A policy brief from the European Agency for Safety and Health at Work (EU-OSHA) highlights the benefits and risks associated with digital monitoring systems in the workplace.
While these systems can help prevent injuries and emergencies by collecting accurate data, they also pose certain challenges. One concern is that employers might overly rely on these systems, neglecting other necessary safety measures.
Additionally, wearables, such as devices that monitor sleep patterns, can blur the line between work and private life. Such devices may emphasize individual measures instead of implementing proper occupational controls. However, digital monitoring systems can offer substantial improvements in occupational safety and health by enhancing awareness, preventing accidents, and minimizing their consequences.
Wearable technologies are already being used in sectors like transport, mining, and construction to detect signs of fatigue, stress, and impaired decision-making. They can also instruct workers to cease certain activities or help them maintain correct postures. In the event of incidents, digital monitoring systems enable quick interventions, accurate reporting, and efficient investigations.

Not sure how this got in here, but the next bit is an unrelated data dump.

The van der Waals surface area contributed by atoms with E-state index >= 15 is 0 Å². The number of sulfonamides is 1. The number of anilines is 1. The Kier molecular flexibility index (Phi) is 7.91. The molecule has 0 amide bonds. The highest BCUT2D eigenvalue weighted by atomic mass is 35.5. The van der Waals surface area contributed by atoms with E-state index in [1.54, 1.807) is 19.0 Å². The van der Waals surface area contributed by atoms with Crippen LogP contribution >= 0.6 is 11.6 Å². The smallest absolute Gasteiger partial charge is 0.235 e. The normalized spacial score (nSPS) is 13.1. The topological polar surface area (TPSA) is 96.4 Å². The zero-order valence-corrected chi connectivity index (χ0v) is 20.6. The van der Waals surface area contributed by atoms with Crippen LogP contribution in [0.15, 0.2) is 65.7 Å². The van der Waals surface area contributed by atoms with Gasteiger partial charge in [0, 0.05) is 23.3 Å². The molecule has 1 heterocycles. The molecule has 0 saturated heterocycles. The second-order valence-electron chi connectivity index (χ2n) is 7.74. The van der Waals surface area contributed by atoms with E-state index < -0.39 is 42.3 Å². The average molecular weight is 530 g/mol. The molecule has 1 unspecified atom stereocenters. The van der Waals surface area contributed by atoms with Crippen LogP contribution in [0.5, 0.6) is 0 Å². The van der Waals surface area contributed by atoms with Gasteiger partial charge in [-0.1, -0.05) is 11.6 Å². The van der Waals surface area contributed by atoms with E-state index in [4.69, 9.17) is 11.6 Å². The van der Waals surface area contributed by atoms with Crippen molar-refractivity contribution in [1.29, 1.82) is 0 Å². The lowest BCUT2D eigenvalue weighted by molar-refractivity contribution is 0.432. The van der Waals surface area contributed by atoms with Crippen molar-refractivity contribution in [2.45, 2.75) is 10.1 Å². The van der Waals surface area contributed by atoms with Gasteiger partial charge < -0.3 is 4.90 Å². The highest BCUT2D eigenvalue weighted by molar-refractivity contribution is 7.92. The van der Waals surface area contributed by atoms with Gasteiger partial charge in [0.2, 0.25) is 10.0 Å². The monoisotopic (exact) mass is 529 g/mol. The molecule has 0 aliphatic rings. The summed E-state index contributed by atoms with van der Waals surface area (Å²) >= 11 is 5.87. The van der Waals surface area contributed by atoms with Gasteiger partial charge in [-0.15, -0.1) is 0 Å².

GPS tracking allows for the rapid location and rescue of workers in dangerous situations. The policy brief emphasizes the importance of consulting worker representatives and safety professionals when implementing monitoring systems to ensure their effective and appropriate use.
Overall, digital monitoring systems offer opportunities for improving occupational safety and health but require careful consideration to avoid potential pitfalls and maintain a balanced approach to workplace safety.
EU-OSHA has also released two other new policy briefs on the issue: